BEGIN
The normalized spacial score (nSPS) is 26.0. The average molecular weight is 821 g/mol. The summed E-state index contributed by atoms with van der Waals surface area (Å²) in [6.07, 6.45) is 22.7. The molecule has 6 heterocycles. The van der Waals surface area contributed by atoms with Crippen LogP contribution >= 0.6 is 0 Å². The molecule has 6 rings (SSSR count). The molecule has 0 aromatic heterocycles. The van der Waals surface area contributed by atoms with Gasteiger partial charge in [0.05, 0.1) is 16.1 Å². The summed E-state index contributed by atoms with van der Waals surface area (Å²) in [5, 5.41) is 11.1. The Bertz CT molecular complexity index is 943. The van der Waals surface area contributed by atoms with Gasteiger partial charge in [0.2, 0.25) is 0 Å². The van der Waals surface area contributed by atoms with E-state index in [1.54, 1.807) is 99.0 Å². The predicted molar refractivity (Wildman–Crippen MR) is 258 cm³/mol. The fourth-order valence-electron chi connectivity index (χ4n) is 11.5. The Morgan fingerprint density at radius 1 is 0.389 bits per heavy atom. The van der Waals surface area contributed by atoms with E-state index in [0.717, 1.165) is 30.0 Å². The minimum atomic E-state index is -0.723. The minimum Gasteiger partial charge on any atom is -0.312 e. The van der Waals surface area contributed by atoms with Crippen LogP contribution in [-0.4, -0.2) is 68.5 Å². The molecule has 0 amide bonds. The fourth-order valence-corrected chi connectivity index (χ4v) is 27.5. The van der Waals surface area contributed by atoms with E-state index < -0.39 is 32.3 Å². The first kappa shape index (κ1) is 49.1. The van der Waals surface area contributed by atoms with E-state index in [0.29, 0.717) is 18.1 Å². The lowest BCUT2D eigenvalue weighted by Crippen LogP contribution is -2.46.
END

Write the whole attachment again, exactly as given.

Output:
The normalized spacial score (nSPS) is 26.0. The average molecular weight is 821 g/mol. The summed E-state index contributed by atoms with van der Waals surface area (Å²) in [6.07, 6.45) is 22.7. The molecule has 6 heterocycles. The van der Waals surface area contributed by atoms with Crippen LogP contribution >= 0.6 is 0 Å². The molecule has 6 rings (SSSR count). The molecule has 0 aromatic heterocycles. The van der Waals surface area contributed by atoms with Gasteiger partial charge in [0.05, 0.1) is 16.1 Å². The summed E-state index contributed by atoms with van der Waals surface area (Å²) in [5, 5.41) is 11.1. The Bertz CT molecular complexity index is 943. The van der Waals surface area contributed by atoms with Gasteiger partial charge in [0.2, 0.25) is 0 Å². The van der Waals surface area contributed by atoms with E-state index in [1.54, 1.807) is 99.0 Å². The predicted molar refractivity (Wildman–Crippen MR) is 258 cm³/mol. The fourth-order valence-electron chi connectivity index (χ4n) is 11.5. The Morgan fingerprint density at radius 1 is 0.389 bits per heavy atom. The van der Waals surface area contributed by atoms with E-state index in [0.717, 1.165) is 30.0 Å². The minimum atomic E-state index is -0.723. The minimum Gasteiger partial charge on any atom is -0.312 e. The van der Waals surface area contributed by atoms with Crippen LogP contribution in [-0.4, -0.2) is 68.5 Å². The molecule has 0 amide bonds. The fourth-order valence-corrected chi connectivity index (χ4v) is 27.5. The van der Waals surface area contributed by atoms with E-state index < -0.39 is 32.3 Å². The first kappa shape index (κ1) is 49.1. The van der Waals surface area contributed by atoms with E-state index in [0.29, 0.717) is 18.1 Å². The lowest BCUT2D eigenvalue weighted by Crippen LogP contribution is -2.46.